A previously unknown regulatory step during human immunodeficiency (HIV) replication provides a potentially valuable new target for HIV/AIDS therapy, report researchers at the Salk Institute for Biological Studies and the University of Wisconsin, Madison.
Their study, published in this week's early online edition of the Public Library of Science, PLoS Pathogens, describes a new biological function for sulfonation-a type of chemical modification-which ensures that viral genes can be expressed efficiently after HIV successfully integrated into the host genome.
"The early steps of HIV infection are highly dependent on cellular processes and represent a time when the virus is particularly vulnerable to antivirals and host defense mechanisms," said John Young, Ph. D., a professor in the Infectious Disease Laboratory at the Salk Institute, who co-led the study with Paul Ahlquist, a Howard Hughes Medical Institute investigator and professor at the University of Wisconsin, Madison. "Drugs that block the sulfonation pathway might render host cells resistant to HIV infection," adds Ahlquist.
HIV begins its assault by injecting its core that contains a single-stranded RNA into a host cell. Once inside, the viral RNA is converted into double-stranded DNA-a process known as reverse transcription-and the original viral RNA is degraded. Another enzyme, integrase, mediates the final step of the genome conversion, where the viral double-stranded DNA slips into the host's DNA, allowing it to take advantage of the host cell's genetic machinery to replicate and propagate itself.
During each step along the way, the virus, which only brings along a handful of proteins, relies heavily on its host cell to pitch in but the roles played by cellular factors are only partially understood. To identify cellular processes that participate in these critical steps, postdoctoral researcher and first author James W. Bruce, Ph.D., infected cells with retroviruses, which inserted themselves into the genome, disrupting the function of individual genes.
He then screened the mutagenized cells for their ability to resist infection with murine leukemia virus (MLV), a virus often used as a model system for HIV. The molecular design of the viral squatters allowed him to identify the genes whose inactivation made it difficult for MLV to multiply within its host cell. One of them was the gene coding for PAPSS1, short for 3'-phosphoadenosine 5'-phosphosulfate synthase 1.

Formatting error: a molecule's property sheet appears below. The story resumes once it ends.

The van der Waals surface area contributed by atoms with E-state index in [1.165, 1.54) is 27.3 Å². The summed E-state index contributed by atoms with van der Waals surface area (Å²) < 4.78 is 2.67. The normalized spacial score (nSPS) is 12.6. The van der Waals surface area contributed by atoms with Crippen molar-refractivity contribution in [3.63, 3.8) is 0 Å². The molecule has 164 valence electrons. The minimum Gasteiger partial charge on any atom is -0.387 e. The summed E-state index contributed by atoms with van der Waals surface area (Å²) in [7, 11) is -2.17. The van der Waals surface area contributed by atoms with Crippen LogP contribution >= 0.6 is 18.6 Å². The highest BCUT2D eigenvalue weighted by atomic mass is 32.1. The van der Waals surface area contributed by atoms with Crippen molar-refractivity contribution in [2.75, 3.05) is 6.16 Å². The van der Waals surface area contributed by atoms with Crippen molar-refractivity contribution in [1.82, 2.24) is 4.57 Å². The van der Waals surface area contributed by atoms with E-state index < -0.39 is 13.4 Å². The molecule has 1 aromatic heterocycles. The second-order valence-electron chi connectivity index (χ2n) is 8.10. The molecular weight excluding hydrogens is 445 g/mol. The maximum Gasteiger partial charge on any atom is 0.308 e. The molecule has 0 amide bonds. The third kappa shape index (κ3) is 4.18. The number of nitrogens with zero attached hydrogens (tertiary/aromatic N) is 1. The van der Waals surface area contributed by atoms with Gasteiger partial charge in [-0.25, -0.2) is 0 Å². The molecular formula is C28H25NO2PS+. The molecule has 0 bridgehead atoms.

"PAPSS1 is not only part of an important cellular pathway," says Bruce, who divides his time between Young's and Ahlquist's lab, "but it can be shut down with readily available chemical inhibitors, which made it a very attractive target for potential therapeutics."
PAPSS1 and the closely related PAPSS2 synthesize PAPS, whose job it is to provide the sulfonate group used in all sulfonation reactions. Sulfotransferases then move the sulfonate group from PAPS onto proteins, carbohydrates, and lipids. Sulfonation is also involved in detoxification, hormone regulation, and drug metabolism.
Further experiments with chemical inhibitors of PAPS synthases and cellular sulfotransferases confirmed the importance of the cellular sulfonation pathway for retroviral replication. "We knew that certain HIV co-receptors on the cell surface are sulfonated and that this was important for viral entry but we had no idea that sulfonation also played an important role during the infectious cycle within the cell," says Young.
At closer inspection, the virus had no problem getting inside the cell and setting up house. However, if sulfonation was impeded genetically or through chemical inhibitors during or shortly after MLV integration, subsequent gene expression controlled by the viral long terminal repeat (LTR) promoter was compromised. "We found the same level of integrated virus DNA but when we looked at viral gene expression it was 10 to 20 times lower," says Bruce.
LTRs flank the viral genome and function like "sticky ends", which integrase uses to insert the HIV genome into the host DNA. But they also acts as promoters, regulatory regions that interact with cellular and viral factors to trigger gene expression as well as the transcription of the whole genome into RNA copies that are packaged into the next generation of virus particles.
"Activation of the LTR is a major step in triggering HIV replication but we hadn't realized before that it is also subject to regulation at a step that coincides with integration," says Ahlquist. "This discovery might open up new avenues for the development of drugs that specifically target this novel aspect of retroviral biology."
The Salk Institute for Biological Studies in La Jolla, California, is an independent nonprofit organization dedicated to fundamental discoveries in the life sciences, the improvement of human health and the training of future generations of researchers. Jonas Salk, M.D., whose polio vaccine all but eradicated the crippling disease poliomyelitis in 1955, opened the Institute in 1965 with a gift of land from the City of San Diego and the financial support of the March of Dimes.